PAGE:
Human Race: ‘I’m more able with one leg’

When Charlie Lewis opened his eyes and saw nothing where his leg once was, he felt he was free again. No regret, just relief. ‘I knew the amputation would be the defining moment in my life,’ says the 32-year-old, whose lower right leg was removed on his 29th birthday, in January 2014.

‘It was like a huge weight had been lifted off my shoulders and I could get back to being who I really was. Without sport and competition, my life just wasn’t working. Running isn’t a passion for me – it’s a necessity. I have to do it.’

Ten years earlier, Charlie, from London, was living the high life in Val d’Isere in France – snowboarding by day, partying by night, taking plenty of risks, as teenagers do. Life couldn’t have been much sweeter. Until the day he fell off a mountain. ‘It was the first day of snow for a long time and conditions were sketchy,’ he remembers. ‘There was a small slide of snow, I hit some debris and it sent me flying. I rolled for about 80 metres and my board snapped. And then I snapped.’

With adrenaline masking the pain, the first thing Charlie did was light up a cigarette, even though his right leg was ‘facing the wrong way. I was on the mountain for two hours before I was winched off by a helicopter. It was only after the first operation that the pain kicked in. And it never went away.’

Charlie had hoped to become a professional rugby player. That dream was now gone. His leg was encased in a metal frame, but not long after it was removed, it became clear the leg had not healed. Several reconstructions and many setbacks followed. In all he would have 15 operations on the leg.

In 2006, Charlie had a metal rod inserted and found an outlet for his need to be active – through cycling. ‘I rode a lot, because I couldn’t run or swim. But I was also drinking a lot and on so many drugs, prescription and recreational, to try to mask some of the pain. It was horrible.’

The final straw came in 2012 when Charlie was riding up Mont Ventoux, a Tour de France climb that he’d completed on five previous occasions. ‘The metal rod that was connected to the bottom of my ankle went right through to my foot and was rattling around and hitting nerves. I sat on the side of the road and thought, “This is ridiculous, I need to have the leg off”.’ Instead, he ended up having another futile operation.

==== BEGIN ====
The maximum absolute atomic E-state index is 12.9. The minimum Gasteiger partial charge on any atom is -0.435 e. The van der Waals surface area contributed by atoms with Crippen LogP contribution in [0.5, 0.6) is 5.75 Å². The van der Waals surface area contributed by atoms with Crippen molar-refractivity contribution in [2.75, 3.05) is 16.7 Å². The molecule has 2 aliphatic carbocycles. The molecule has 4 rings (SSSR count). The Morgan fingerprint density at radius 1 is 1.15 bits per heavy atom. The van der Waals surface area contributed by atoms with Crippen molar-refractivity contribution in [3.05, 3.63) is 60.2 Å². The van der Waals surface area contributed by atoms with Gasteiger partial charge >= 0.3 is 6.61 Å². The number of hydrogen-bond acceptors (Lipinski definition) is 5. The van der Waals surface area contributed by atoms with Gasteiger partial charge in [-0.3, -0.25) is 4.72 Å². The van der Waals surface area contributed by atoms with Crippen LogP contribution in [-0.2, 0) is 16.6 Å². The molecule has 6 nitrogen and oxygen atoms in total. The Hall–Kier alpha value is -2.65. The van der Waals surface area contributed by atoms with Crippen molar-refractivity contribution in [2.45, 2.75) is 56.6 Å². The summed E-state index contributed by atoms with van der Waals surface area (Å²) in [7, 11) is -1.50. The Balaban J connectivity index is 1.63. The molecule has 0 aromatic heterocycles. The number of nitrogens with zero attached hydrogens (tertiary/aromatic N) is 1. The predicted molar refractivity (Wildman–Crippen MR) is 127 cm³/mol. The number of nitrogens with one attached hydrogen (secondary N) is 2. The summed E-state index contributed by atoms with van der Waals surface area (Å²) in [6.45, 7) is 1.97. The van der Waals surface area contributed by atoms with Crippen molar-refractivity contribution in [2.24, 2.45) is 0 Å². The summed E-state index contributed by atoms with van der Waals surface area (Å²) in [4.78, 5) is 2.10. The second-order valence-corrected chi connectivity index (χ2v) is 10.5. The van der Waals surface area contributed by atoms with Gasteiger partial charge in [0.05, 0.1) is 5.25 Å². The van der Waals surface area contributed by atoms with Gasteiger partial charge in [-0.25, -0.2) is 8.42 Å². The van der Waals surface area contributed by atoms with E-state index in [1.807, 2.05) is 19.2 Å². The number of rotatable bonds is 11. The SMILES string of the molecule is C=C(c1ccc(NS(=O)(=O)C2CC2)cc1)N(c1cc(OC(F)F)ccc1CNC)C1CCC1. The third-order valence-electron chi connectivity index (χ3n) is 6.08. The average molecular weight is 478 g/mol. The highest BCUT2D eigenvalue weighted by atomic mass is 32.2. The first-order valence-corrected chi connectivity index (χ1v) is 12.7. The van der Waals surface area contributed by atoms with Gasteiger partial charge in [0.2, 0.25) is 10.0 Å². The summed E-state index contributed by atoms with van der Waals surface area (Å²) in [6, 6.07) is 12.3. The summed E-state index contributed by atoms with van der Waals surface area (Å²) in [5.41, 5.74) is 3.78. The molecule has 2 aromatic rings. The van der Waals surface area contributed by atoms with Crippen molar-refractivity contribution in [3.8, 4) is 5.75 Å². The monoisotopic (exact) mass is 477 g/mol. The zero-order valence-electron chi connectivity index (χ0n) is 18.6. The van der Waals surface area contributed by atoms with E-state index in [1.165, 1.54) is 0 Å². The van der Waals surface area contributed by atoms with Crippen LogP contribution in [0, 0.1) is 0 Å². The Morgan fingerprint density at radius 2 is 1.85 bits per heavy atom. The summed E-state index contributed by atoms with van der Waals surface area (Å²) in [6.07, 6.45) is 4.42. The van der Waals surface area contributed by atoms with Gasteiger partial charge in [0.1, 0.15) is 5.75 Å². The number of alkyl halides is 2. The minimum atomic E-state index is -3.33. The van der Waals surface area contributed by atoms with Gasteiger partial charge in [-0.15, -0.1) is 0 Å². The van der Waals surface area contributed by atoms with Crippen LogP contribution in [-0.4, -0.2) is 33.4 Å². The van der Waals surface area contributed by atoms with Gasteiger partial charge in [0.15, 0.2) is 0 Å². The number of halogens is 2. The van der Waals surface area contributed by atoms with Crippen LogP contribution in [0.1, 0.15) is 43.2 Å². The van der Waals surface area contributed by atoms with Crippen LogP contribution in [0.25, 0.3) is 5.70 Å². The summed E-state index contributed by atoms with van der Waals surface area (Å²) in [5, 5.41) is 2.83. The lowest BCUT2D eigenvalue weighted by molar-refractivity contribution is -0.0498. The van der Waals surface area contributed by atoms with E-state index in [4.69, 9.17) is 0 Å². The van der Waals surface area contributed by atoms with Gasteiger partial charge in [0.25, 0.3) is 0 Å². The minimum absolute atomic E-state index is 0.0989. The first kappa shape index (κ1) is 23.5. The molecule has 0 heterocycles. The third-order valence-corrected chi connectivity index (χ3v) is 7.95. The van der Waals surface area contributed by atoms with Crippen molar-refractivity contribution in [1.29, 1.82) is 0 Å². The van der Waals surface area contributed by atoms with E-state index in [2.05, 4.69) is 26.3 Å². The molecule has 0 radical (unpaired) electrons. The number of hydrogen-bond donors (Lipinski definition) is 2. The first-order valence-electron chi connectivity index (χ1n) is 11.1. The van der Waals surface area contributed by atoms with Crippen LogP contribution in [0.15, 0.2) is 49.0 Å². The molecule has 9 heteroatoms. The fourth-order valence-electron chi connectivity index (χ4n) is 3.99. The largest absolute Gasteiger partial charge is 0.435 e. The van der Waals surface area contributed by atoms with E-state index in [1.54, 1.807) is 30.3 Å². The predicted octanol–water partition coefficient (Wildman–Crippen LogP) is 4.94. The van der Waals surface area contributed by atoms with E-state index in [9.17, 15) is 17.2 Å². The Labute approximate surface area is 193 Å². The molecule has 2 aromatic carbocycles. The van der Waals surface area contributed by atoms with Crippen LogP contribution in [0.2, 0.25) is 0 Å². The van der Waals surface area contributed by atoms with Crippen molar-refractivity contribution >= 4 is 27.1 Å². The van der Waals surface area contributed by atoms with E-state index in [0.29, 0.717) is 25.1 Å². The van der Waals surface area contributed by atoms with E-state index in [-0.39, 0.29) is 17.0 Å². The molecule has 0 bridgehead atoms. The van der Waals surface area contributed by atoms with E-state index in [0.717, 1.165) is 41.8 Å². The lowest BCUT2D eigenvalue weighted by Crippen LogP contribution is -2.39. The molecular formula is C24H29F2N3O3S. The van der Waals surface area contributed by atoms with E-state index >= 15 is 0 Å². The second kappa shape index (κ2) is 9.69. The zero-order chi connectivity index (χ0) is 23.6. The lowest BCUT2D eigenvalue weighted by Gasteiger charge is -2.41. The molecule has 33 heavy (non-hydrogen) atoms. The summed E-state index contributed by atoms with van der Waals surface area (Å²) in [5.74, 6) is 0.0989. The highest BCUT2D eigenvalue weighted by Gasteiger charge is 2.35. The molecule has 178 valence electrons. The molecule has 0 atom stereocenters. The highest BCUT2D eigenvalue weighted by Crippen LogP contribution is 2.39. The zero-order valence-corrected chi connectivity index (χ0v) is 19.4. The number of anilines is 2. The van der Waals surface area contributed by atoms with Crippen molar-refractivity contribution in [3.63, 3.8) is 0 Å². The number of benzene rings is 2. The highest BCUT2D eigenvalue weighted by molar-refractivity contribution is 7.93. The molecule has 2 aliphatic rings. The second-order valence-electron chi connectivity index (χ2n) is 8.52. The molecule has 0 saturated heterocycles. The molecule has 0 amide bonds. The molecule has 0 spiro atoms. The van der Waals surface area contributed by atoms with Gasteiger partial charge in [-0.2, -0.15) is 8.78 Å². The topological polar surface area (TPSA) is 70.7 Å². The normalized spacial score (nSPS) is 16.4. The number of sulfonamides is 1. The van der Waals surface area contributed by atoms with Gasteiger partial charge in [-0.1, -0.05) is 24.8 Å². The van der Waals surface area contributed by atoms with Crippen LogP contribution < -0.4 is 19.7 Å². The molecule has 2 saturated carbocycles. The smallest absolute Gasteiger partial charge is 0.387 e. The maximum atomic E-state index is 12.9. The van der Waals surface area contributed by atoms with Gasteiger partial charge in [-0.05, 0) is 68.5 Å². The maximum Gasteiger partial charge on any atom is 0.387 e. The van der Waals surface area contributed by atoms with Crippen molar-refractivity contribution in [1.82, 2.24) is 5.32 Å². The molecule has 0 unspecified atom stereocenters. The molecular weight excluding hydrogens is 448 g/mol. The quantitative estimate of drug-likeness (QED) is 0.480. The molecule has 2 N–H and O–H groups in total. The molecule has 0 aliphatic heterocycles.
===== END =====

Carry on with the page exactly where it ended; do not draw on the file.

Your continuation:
‘Surgeons are in the business of saving things, whether it’s lives or limbs,’ says Charlie. ‘Amputation is seen as a last resort, getting rid of a problem rather than dealing with it. There was always a surgeon to promise “I can save it!” They never understood that hobbling from sofa to kitchen and back wasn’t good enough.’

Finally, Charlie met two surgeons who understood his need to be free of his leg; they agreed to amputate. On the day of the operation, Charlie marked the occasion by painting the toenails of his right foot in sparkly varnish. When he woke up, the varnish – and the leg – were gone.

‘It felt like I was starting my life all over again. It would have been easy to think of all the things I couldn’t do any more. But I don’t like the word ‘disabled’; it’s so negative. I’m much more able with one leg than I was with two – and more able than most ‘able-bodied’ people.’

Shortly after being fitted with his first weight-bearing prosthetic, Charlie cycled up Ventoux. Two days after being fitted with a running blade, he completed his first triathlon. In 2016 he ran marathons or half marathons in North Korea, Afghanistan and Lebanon, did triathlons in Spain and Italy, and a half Ironman in Austria.

This year, Charlie had set his sights on breaking the marathon world record for a lower-leg amputee (it’s currently 2:57:47) at the London Marathon. ‘But 35km into my longest pre-marathon training run, something blew,’ he says. It turned out he’d injured a bursa (a fluid-filled sac that counters friction in joints) that had become attached to a tendon behind his knee. ‘It was a massive shame, as I’d put in so much hard work over the preceding three months,’ he says.

He retreated to Italy, where his girlfriend is a vintner. But sipping wine in the sun is far too easy. His remaining 2017 hit list features a cross-continental swim in Istanbul, an Ironman in Mallorca, the Baghdad Marathon and the world’s longest cross-country ski race, in Sweden.

‘I’m looking forward to my next challenge, but I’ll definitely be coming back for that marathon record. I know I can beat it and I’ll keep trying until I do.’

‘I used to wonder why there were so few other amputees running. Now I realise it is because it bloody hurts! It’s like running in carbon shoes and at times there is this terrible, pounding pain. But I always want to go faster and further – the plan is to race in every country in the world. When I ran in North Korea and Afghanistan, I could see that the people who I ran with felt free, just like me. By running, even for a short distance, they escaped. I truly believe that if more people ran it would lead to a better society.’